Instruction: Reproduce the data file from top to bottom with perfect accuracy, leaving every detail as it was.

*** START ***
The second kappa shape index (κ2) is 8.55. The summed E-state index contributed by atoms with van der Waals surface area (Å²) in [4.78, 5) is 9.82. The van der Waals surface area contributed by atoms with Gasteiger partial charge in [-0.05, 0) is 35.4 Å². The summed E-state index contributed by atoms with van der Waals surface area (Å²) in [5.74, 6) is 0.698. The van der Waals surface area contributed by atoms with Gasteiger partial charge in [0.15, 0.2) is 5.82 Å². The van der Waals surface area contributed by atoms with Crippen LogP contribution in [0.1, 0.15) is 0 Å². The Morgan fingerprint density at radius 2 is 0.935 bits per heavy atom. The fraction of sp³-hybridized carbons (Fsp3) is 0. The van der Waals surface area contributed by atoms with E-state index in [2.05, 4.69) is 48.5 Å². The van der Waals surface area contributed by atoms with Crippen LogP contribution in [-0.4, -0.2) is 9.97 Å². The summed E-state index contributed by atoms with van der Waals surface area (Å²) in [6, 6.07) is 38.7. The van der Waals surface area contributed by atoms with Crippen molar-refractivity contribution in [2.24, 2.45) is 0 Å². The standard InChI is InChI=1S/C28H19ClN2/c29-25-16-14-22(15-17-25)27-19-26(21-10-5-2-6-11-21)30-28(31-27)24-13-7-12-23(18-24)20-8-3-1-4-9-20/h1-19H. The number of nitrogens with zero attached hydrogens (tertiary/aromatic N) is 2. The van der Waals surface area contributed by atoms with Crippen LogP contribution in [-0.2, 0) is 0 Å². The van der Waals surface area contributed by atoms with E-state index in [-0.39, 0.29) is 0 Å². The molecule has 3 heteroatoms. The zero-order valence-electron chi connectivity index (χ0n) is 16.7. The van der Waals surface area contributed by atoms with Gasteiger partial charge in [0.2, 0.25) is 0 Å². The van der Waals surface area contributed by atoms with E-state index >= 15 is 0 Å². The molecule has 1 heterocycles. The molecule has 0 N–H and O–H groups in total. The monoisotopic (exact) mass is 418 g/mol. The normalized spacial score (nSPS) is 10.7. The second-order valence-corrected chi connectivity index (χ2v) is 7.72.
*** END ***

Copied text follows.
The second kappa shape index (κ2) is 8.55. The summed E-state index contributed by atoms with van der Waals surface area (Å²) in [4.78, 5) is 9.82. The van der Waals surface area contributed by atoms with Gasteiger partial charge in [-0.05, 0) is 35.4 Å². The summed E-state index contributed by atoms with van der Waals surface area (Å²) in [5.74, 6) is 0.698. The van der Waals surface area contributed by atoms with Gasteiger partial charge in [0.15, 0.2) is 5.82 Å². The van der Waals surface area contributed by atoms with Crippen LogP contribution in [0.1, 0.15) is 0 Å². The Morgan fingerprint density at radius 2 is 0.935 bits per heavy atom. The fraction of sp³-hybridized carbons (Fsp3) is 0. The van der Waals surface area contributed by atoms with E-state index in [2.05, 4.69) is 48.5 Å². The van der Waals surface area contributed by atoms with Crippen LogP contribution in [-0.4, -0.2) is 9.97 Å². The summed E-state index contributed by atoms with van der Waals surface area (Å²) in [6, 6.07) is 38.7. The van der Waals surface area contributed by atoms with Crippen molar-refractivity contribution in [2.24, 2.45) is 0 Å². The standard InChI is InChI=1S/C28H19ClN2/c29-25-16-14-22(15-17-25)27-19-26(21-10-5-2-6-11-21)30-28(31-27)24-13-7-12-23(18-24)20-8-3-1-4-9-20/h1-19H. The number of nitrogens with zero attached hydrogens (tertiary/aromatic N) is 2. The van der Waals surface area contributed by atoms with Crippen LogP contribution in [-0.2, 0) is 0 Å². The van der Waals surface area contributed by atoms with E-state index in [-0.39, 0.29) is 0 Å². The molecule has 3 heteroatoms. The zero-order valence-electron chi connectivity index (χ0n) is 16.7. The van der Waals surface area contributed by atoms with Gasteiger partial charge in [0.2, 0.25) is 0 Å². The van der Waals surface area contributed by atoms with E-state index >= 15 is 0 Å². The molecule has 1 heterocycles. The molecule has 0 N–H and O–H groups in total. The monoisotopic (exact) mass is 418 g/mol. The normalized spacial score (nSPS) is 10.7. The second-order valence-corrected chi connectivity index (χ2v) is 7.72.